Samuel & Ninoska Wilson always have a smile, even though life hasn’t always smiled on them.
At 14, Samuel came here from Liberia with his parents. “I didn’t know I was undocumented until I left school,” recalls Samuel, “since then, my immigration status has been a stumbling block for me.”
When Samuel and Ninoska – a natural born U.S. citizen – fell in love and married, they expected this stumbling block to be removed. “Once we married we thought Samuel would be legal,” explains Ninoska, “but the lawyers say there’s nothing they can do until the law changes.”
[blockquote]“You do the best you can, take it a day at a time. Coming here is a life saver. The spirit of good will is tremendous, it gives us hope.”[cite]-Samuel[/cite][/blockquote]
The couple was blessed with two children, Isaac and Genesis, and despite Samuel’s inability to get a secure job they got by, sometimes relying on the soup kitchen for meals. But in 2011, when Samuel developed a drug problem, they couldn’t get by anymore.
“I knew I needed help,” says Samuel, “I went into rehab to clean up.” Ironically, it was in rehab, as Samuel strived to get well, that things took a turn for the worse. Assaulted by another client, Samuel suffered a severe spinal injury that has left him confined to a wheelchair.
“Being undocumented I get no benefits,” explains Samuel. “Even this wheelchair was donated to me.” Ninoska had no choice but to give up her job to become Samuel’s carer, a decision that lost the family their income and ultimately, their home. It was then they realized they could get more than a hot meal at Holy Apostles.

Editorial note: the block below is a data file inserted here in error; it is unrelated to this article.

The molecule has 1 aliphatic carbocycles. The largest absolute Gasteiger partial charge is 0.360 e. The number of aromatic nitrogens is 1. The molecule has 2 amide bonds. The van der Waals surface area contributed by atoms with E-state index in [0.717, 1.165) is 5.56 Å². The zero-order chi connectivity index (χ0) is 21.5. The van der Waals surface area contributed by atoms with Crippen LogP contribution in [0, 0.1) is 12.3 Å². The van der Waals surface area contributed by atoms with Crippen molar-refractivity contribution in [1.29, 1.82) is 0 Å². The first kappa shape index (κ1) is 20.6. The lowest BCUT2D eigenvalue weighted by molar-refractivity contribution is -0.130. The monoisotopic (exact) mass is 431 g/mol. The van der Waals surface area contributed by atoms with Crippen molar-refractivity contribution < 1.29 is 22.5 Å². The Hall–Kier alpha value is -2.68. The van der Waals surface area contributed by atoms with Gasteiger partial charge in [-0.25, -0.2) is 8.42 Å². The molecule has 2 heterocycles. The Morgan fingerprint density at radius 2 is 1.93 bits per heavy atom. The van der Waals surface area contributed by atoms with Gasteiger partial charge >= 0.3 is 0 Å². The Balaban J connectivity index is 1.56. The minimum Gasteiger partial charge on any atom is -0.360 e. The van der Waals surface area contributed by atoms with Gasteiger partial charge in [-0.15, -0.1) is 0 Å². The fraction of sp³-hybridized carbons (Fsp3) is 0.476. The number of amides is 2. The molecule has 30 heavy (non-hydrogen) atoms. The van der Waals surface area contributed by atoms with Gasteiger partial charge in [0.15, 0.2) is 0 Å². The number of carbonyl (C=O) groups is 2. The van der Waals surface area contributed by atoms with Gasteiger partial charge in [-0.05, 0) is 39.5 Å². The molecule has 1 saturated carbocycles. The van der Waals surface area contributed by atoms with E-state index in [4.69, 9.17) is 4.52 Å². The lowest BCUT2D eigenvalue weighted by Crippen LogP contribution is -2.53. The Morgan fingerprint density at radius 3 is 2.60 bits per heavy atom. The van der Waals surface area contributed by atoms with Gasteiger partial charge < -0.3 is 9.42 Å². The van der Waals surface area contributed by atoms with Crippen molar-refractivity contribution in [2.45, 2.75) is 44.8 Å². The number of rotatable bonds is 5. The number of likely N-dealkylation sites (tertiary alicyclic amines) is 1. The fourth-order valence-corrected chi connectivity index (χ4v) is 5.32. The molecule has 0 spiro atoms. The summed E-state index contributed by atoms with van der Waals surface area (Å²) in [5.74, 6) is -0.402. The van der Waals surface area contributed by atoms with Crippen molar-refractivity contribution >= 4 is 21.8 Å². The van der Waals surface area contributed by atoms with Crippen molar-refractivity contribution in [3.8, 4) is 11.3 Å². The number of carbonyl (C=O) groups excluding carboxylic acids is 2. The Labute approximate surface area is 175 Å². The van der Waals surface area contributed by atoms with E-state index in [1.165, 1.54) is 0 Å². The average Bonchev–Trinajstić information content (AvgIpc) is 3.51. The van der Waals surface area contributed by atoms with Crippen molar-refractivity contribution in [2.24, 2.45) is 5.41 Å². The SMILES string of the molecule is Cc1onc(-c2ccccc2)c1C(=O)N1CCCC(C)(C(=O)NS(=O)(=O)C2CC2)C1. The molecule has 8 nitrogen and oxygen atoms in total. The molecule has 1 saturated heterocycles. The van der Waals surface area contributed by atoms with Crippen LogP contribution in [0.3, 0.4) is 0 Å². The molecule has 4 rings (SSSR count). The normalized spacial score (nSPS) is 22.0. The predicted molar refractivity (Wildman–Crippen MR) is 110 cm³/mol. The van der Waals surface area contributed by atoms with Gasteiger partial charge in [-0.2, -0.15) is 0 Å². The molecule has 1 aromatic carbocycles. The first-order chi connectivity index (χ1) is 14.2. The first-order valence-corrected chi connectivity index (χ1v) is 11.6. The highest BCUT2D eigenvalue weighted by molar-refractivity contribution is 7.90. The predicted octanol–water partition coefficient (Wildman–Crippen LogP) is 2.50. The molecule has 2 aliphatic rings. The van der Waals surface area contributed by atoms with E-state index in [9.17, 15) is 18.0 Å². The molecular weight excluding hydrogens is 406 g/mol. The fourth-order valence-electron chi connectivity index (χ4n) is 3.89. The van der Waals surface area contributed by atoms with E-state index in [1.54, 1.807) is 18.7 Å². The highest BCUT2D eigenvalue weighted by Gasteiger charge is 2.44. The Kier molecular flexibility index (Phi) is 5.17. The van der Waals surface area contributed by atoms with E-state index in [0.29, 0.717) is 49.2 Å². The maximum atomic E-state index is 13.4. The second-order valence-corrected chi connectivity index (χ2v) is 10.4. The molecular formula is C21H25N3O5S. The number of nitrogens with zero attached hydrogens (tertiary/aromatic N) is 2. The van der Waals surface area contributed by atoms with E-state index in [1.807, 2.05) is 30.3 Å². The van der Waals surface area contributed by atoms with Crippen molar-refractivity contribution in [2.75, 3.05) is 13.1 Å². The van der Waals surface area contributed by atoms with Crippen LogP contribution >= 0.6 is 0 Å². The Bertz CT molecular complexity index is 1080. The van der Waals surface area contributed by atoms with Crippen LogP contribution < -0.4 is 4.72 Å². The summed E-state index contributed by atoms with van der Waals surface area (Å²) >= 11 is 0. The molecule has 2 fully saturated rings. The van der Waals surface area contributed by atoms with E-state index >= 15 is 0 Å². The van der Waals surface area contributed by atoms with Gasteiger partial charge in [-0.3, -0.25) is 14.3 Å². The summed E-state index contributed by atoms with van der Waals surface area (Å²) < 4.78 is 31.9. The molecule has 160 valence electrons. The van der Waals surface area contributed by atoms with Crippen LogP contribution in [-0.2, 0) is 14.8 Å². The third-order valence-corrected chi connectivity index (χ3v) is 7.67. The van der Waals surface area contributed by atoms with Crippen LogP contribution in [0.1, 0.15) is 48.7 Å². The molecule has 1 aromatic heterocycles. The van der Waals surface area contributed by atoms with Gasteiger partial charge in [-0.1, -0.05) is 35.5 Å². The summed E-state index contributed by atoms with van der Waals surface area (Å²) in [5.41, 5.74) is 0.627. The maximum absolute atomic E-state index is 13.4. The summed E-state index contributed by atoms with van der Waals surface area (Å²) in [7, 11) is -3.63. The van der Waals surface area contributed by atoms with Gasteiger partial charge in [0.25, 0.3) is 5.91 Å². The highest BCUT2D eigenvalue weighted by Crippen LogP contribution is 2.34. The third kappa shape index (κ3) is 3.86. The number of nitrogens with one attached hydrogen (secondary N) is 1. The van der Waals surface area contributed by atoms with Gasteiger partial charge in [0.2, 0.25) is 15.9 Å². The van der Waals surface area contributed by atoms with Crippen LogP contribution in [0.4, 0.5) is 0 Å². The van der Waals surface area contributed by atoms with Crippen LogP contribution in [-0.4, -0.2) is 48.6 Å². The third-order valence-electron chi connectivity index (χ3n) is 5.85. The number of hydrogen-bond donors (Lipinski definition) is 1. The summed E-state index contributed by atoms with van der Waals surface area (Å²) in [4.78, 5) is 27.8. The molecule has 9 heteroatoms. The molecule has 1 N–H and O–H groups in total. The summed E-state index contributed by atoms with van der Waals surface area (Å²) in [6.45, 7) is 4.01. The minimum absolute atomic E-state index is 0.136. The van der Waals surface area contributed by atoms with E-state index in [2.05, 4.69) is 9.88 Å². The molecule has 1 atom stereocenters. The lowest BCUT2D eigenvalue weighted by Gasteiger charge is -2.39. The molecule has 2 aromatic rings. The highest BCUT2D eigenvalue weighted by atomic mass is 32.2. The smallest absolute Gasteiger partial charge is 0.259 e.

“We were in desperate need of help when we came here,” recalls Samuel. “They got us clothing, Christmas presents for the kids. They helped us find somewhere to live.”
Today, the couple lives in a shelter, while Isaac and Genesis – now 8 and 7 – live with Ninoska’s mother. “It’s very hard on all of us,” Ninoska says, “we’re a family. We want to be together, but we have no other choice right now. At least we know they are safe.”
Miraculously, despite losing his ability to walk, his home and his children over the last two years, Samuel has remained drug free. “You do the best you can, take it a day at a time,” he says, “coming here is a life saver. The spirit of good will is tremendous, it gives us hope.”
Ninoska too, is hopeful. She hopes changes in immigration laws could make Samuel eligible for the care he needs and bring the family back together under one roof. Until that happens, she resolves to focus on the positives in their lives.
“We have each other, two wonderful children, we have love,” says Ninoska, smiling. “We have the support of everyone in this wonderful place. We have a lot to be thankful for.”